Everyday we hear the horror stories of how bad some people’s sleep issues really are. How well you sleep comes across the second you meet a new person. It’s easy to see if they slept great or awful the night before, just based on their facial expressions or in their attitude. It really does shape your entire day.

When you wake up and think — boy I didn’t sleep well, there’s an unlimited number of reasons you might not be sleeping your best. The first one is pretty obvious, did you sleep long enough? Adults should get seven to eight hours each night. Teens should get nine to ten hours of sleep and tweens should get ten to eleven hours of sleep. If your kiddos are between five and ten years old they should be sleeping around eleven to twelve hours each night. How do you stack up against these numbers? Are you getting enough sleep?

More than likely you’re not, and even if you’re laying in bed thinking about sleeping, these amounts are supposed to be quality sleep time. So many people suffer from restless nights or wake up multiple times throughout the night. We even wake up throughout the night without knowing it. It’s probably fair to say you’re getting on average one hour less of sleep from waking up and not sleep through the night.

It’s also important to set your sleep clock each night, and what we mean by that is going to sleep at the same time each night. (Yes, that even means weekends) Diet also plays a significant role to sleeping well. The food we eat and when we eat it can keep you up at night. Sugar and carbs should not be eaten within a few hours of going to bed, and caffeinated drinks should not be consumed after 2pm. If you drink alcohol or smoke, these can both have a major influence on your quality of sleep too.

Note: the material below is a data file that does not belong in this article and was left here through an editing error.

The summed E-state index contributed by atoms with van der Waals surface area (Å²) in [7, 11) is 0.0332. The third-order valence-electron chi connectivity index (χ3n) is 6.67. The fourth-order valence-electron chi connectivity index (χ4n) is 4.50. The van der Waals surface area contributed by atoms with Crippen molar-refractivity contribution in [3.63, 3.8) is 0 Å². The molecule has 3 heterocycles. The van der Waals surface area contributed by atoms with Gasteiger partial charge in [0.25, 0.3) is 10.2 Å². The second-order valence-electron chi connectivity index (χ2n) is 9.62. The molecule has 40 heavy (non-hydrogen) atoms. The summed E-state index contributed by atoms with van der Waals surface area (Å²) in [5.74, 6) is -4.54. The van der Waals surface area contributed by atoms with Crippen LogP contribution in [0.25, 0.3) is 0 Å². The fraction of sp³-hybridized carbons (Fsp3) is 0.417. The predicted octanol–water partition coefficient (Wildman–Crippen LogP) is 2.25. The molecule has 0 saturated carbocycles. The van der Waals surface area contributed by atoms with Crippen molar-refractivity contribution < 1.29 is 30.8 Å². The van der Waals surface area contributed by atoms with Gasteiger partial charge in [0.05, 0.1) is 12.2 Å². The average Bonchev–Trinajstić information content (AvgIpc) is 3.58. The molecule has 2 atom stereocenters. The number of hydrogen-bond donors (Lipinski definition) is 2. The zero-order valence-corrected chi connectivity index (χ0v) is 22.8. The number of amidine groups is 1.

However, the room environment is the most important.

As Dark as Possible

Try to make your bedroom as pitch black dark as possible. That means no light from your TV, cell phones, ipads or computers. It’s a scientific fact that the blue wavelength lights throw off your body’s biological clock causing your circadian rhythm to be off track. The blue wavelength light in the daylight actually helps boost your mood, attention span and reaction times. However at night, increased exposure to blue wavelength light, will affect your sleep.

Get Comfy

You’ll also want to set your thermostats somewhere between 65 and 68 degrees. A comfortable mattress that’s not over 8 years old, and a firm pillow are also necessary for a quality night of sleep. Lastly, we suggest performance sheets that wick moisture away and keep your body cooler. We’re not talking about cotton based sheets either.

After trying many brands, DEEPSPORT has been proven to be best at keeping you cooler and stopping night sweats. We know every person is different, but sleep is still the most important thing we do in our lives everyday. We should focus on it since it’s directly related to our cognitive skills, memory, performance, recovery and well-being. In fact, a lack of sleep has been linked to cancer, diabetes, low blood pressure, poor grades in school and a host of other negative things in our lives.

Sleep is important at all ages of life. It helps run your body and keeps you going. We’ve all heard the saying to “get your beauty rest,” but it’s true since your complexion, wrinkles and circles around your eyes are all enhanced when we don’t get enough sleep. Our bodies recover when we sleep. Make sure your sleep environment is ideal and that you have taken every step to gain a quality night’s sleep to set you up for success the next day. Add an extra hour to your sleep tonight and see how much better you feel!